You’ll fall in love with Scotland not merely for its breathtaking beauty but also for its rich culture. There are so many activities you may try out if you look at Scotland’s schedule of events. Check out this list of Scotland’s top festivals and events. Perhaps it will motivate you to see them firsthand while visiting Scotland.
1. Edinburgh Fringe
Come to the Edinburgh Fringe to take part in one of the biggest cultural festivals ever—not just in Scotland but around the globe. This exhilarating arts festival runs for three weeks in August and features a calendar jam-packed with thrilling performances.
A wide variety of acts, including theatre, comedy, dance, music, children’s shows, musicals, exhibitions, and more, can be found all across the Scottish capital. The Fringe has something for everyone’s taste in art and culture.
The lively environment, as well as the shows themselves, are what make the Edinburgh Fringe so exciting. The lively energy of Edinburgh during the festival season is impossible to resist.
2. Shetland Folk Festival
One of the traditional Scottish festivals and a pleasure for all folk lovers is the Shetland Folk Festival. This incredible festival has been going on for the past 40 years and gets better and better every single year.
All foreign, British, and Scottish performers are invited to perform there. There will be a lot going on at this Scottish festival, including traditional pub theaters, private gigs, workshops, and youth-focused events.
3. Up Helly Aa
One of the well-known Scottish festivals is Up Helly Aa. The largest fire festival in Britain is held annually on the last Tuesday in January. It alludes to a variety of Scottish fire festivals held on the Shetland Islands in the midst of winter each year to celebrate the end of the Yule season.
Up to a thousand guisers participate in the festival’s march through Lerwick. The Jarl’s squadron of Vikings is being followed by over 900 colorfully attired “guisers” as they carry candles through the town’s dark streets. The official event is concluded by an impressive display of 800 blazing flames. It was listed as one of Scotland’s most popular festivals in 2018.
4. Dumfries & Galloway Wild Spring Festival
From April 2 to 18, the 7th Dumfries & Galloway Wild Spring festival was held. With more than 60 events, it is one of the most well-known festivals in Scotland. Species, including geese, badgers, salmon, and kites, are observed by people. Together with the presentation, there are guided walks, poems, music, and a variety of family activities.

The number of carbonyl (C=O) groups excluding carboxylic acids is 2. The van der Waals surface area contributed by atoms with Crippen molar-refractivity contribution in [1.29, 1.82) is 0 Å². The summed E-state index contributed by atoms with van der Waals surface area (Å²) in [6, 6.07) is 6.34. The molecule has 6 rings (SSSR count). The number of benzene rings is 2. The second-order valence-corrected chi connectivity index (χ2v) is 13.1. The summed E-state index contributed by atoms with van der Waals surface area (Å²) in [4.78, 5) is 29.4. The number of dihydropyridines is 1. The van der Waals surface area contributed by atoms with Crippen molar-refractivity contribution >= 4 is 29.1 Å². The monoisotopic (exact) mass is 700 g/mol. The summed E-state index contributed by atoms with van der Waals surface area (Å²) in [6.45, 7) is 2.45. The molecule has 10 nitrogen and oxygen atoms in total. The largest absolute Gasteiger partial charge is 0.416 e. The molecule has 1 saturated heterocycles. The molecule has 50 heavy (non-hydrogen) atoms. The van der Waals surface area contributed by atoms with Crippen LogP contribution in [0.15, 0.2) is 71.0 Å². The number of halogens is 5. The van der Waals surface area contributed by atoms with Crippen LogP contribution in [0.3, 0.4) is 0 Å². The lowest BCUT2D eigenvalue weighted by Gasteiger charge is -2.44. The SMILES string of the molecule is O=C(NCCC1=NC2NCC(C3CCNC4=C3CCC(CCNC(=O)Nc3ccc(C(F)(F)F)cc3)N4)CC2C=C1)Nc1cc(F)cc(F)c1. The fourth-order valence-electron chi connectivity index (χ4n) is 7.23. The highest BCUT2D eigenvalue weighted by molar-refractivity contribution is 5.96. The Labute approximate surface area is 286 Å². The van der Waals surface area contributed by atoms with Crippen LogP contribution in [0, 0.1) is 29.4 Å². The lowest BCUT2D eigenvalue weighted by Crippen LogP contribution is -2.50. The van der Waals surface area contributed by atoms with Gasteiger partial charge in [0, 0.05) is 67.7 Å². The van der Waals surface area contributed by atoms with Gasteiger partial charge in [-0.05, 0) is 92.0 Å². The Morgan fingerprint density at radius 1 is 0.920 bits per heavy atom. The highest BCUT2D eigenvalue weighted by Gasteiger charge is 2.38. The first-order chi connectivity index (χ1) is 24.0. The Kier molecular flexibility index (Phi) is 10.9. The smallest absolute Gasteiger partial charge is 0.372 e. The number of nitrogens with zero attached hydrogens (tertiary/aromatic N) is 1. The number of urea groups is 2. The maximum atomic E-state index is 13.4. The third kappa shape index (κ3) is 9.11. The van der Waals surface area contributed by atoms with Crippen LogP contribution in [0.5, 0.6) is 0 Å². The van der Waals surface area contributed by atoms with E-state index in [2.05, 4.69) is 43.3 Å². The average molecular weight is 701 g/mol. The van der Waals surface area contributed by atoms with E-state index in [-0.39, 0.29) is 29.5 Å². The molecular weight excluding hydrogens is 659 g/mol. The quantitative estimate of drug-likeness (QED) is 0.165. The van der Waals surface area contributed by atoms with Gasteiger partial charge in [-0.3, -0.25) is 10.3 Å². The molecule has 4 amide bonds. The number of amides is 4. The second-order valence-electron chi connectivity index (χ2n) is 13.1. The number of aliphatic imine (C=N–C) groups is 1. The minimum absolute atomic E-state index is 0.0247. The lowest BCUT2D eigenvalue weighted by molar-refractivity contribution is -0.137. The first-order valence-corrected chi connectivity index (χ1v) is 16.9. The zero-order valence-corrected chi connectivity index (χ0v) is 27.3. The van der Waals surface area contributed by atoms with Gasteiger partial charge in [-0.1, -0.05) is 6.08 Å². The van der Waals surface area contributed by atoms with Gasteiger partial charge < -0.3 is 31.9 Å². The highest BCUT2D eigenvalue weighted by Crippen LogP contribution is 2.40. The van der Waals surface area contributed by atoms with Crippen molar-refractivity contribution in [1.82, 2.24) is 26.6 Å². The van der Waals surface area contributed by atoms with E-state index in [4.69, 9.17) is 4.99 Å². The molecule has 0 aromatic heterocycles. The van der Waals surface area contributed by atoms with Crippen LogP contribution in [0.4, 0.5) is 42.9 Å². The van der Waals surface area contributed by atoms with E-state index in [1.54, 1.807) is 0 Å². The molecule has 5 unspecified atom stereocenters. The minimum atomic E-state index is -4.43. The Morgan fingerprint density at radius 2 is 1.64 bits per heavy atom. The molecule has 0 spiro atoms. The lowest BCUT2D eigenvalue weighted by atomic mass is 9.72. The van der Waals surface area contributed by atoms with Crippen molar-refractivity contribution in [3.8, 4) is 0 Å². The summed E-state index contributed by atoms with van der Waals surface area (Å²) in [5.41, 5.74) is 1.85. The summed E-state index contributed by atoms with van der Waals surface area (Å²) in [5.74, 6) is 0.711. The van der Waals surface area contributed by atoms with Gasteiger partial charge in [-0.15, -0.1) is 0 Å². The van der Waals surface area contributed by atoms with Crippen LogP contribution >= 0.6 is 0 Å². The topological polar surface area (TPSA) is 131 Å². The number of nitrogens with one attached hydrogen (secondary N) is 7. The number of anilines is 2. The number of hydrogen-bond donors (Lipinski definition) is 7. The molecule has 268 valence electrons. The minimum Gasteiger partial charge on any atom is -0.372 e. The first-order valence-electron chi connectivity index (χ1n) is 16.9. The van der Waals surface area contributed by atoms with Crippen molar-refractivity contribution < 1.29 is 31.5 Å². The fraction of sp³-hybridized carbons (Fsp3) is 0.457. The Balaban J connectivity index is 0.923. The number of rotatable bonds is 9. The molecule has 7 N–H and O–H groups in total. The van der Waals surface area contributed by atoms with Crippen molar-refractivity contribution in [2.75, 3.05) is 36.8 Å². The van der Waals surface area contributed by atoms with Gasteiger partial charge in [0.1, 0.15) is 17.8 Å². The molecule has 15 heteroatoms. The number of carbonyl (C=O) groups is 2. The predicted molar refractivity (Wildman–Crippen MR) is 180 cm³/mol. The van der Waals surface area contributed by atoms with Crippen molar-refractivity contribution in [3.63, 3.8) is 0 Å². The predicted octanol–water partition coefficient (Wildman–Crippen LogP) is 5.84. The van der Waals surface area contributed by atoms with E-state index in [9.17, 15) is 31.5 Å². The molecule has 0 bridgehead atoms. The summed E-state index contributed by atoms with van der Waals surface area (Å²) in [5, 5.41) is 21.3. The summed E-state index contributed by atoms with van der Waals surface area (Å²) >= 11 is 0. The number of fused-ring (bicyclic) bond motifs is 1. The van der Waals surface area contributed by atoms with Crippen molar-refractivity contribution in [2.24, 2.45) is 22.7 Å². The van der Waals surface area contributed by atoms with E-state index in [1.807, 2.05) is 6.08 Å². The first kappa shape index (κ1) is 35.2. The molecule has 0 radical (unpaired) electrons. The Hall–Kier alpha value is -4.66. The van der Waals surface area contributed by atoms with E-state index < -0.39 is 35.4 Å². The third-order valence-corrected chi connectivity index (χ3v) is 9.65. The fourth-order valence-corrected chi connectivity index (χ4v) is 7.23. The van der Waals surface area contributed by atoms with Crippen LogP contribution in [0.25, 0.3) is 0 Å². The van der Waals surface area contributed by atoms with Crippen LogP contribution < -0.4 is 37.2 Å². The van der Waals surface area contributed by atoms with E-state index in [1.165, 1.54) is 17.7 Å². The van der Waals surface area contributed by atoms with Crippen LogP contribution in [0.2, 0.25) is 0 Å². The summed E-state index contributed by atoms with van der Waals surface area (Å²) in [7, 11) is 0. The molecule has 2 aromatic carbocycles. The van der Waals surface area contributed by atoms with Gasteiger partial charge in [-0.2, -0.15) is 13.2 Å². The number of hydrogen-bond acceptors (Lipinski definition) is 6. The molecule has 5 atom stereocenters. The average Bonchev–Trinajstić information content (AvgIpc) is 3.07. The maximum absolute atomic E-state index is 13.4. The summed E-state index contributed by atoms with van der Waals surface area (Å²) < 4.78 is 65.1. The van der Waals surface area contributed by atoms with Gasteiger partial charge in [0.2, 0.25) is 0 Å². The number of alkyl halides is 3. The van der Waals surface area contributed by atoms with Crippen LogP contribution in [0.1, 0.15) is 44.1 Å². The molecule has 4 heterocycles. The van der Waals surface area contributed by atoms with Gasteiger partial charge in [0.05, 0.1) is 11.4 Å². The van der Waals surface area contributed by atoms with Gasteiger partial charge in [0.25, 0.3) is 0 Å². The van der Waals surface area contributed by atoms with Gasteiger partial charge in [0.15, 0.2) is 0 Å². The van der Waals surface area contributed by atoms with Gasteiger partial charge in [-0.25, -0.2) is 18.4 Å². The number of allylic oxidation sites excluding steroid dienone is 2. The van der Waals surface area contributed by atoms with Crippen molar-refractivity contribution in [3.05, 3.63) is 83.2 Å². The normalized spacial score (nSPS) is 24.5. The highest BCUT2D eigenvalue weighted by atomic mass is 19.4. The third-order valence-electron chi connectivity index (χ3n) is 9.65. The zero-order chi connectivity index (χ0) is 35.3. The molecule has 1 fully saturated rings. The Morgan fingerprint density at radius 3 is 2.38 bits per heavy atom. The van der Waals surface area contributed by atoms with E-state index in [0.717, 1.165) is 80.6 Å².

5. Orkney Folk Festival
It began in 1982 and has since developed into one of Scotland’s most unique folk music festivals. Every year, at the end of May, for four days, the Orkney Folk Festival takes place. It offers folk music that appeals to everyone’s tastes in the broadest sense. It features everything, from dance performances and traditional songs to acoustic singing and current band events. It is hosted in church halls and community facilities.
6. Hogmanay – New Year’s Eve
Hogmanay signifies being lost in the past. Hogmanay is the most significant Scottish festival to this day. According to historians, the Vikings are responsible for all of today’s festivities. Although this holiday is undoubtedly observed worldwide, the Scots have a long history connected to it.
7. Selkirk Common Riding
Riding the Marches is considered a traditional rite in many parts of Scotland. Every year on June 18, it is observed. Selkirk is famous for the Battle of Flodden, which took place in June 1488. Sanquhar, Linlithgow, Annan, Peebles, Lauder, and Langholm all host similar celebrations.
8. St. Andrew’s Day
Saint. Andrew has been Scotland’s serving patron for many years. Yet, Scotland did not record November 30 as a public holiday. Expat Scots celebrate St. Andrew’s Night all over the world. Nonetheless, the Scottish Parliament passed a resolution in 2006 designating St. Andrew’s Day as an official holiday. It is without a doubt among Scotland’s top festivals.
9. Fort William Mountain Festival
In the UK’s “Outdoor Capital,” Fort William, mountain cultures are known to exist. Fort William Day is regarded as a celebration of these cultures. It takes place in late February. Expert climbers and mountaineers have planned a series of seminars. Mountain biking, ice climbing, and snowboarding options are all planned. Frequently, a movie night is planned with the top selections from the Banff Mountain Film Festival.
10. Scottish Traditional Boat Festival
One of the most intriguing traditional Scottish events is the Boat Festival. Portsoy is the host of a cultural festival on the coast of Aberdeenshire. Throughout the celebrations, a variety of fun events are planned, including sports, music, dance, rowing, and sailing competitions. During the third week of June, it is celebrated. It’s one of Scotland’s most eagerly anticipated and beloved festivals.